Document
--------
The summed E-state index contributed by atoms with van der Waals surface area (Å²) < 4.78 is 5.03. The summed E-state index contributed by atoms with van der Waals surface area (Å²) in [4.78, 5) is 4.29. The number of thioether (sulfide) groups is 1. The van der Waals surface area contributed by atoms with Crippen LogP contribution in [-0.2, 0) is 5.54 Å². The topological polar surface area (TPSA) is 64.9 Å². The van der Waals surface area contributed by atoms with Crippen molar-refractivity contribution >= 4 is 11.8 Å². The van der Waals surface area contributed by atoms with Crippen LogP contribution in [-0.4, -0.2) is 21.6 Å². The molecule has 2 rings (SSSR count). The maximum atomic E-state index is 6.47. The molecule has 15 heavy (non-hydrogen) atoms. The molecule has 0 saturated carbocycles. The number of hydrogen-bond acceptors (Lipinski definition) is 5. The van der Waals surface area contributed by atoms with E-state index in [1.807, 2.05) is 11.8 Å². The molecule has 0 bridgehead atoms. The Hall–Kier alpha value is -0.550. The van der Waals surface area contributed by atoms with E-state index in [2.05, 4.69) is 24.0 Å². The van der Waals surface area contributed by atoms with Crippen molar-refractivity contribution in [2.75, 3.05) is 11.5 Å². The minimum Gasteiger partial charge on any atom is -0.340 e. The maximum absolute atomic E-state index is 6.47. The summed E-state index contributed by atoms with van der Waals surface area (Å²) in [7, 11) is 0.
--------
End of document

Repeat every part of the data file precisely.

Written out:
The summed E-state index contributed by atoms with van der Waals surface area (Å²) < 4.78 is 5.03. The summed E-state index contributed by atoms with van der Waals surface area (Å²) in [4.78, 5) is 4.29. The number of thioether (sulfide) groups is 1. The van der Waals surface area contributed by atoms with Crippen LogP contribution in [-0.2, 0) is 5.54 Å². The topological polar surface area (TPSA) is 64.9 Å². The van der Waals surface area contributed by atoms with Crippen molar-refractivity contribution >= 4 is 11.8 Å². The van der Waals surface area contributed by atoms with Crippen LogP contribution in [-0.4, -0.2) is 21.6 Å². The molecule has 2 rings (SSSR count). The maximum atomic E-state index is 6.47. The molecule has 15 heavy (non-hydrogen) atoms. The molecule has 0 saturated carbocycles. The number of hydrogen-bond acceptors (Lipinski definition) is 5. The van der Waals surface area contributed by atoms with E-state index in [1.807, 2.05) is 11.8 Å². The molecule has 0 bridgehead atoms. The Hall–Kier alpha value is -0.550. The van der Waals surface area contributed by atoms with E-state index in [2.05, 4.69) is 24.0 Å². The van der Waals surface area contributed by atoms with Crippen molar-refractivity contribution in [2.75, 3.05) is 11.5 Å². The minimum Gasteiger partial charge on any atom is -0.340 e. The maximum absolute atomic E-state index is 6.47. The summed E-state index contributed by atoms with van der Waals surface area (Å²) in [7, 11) is 0.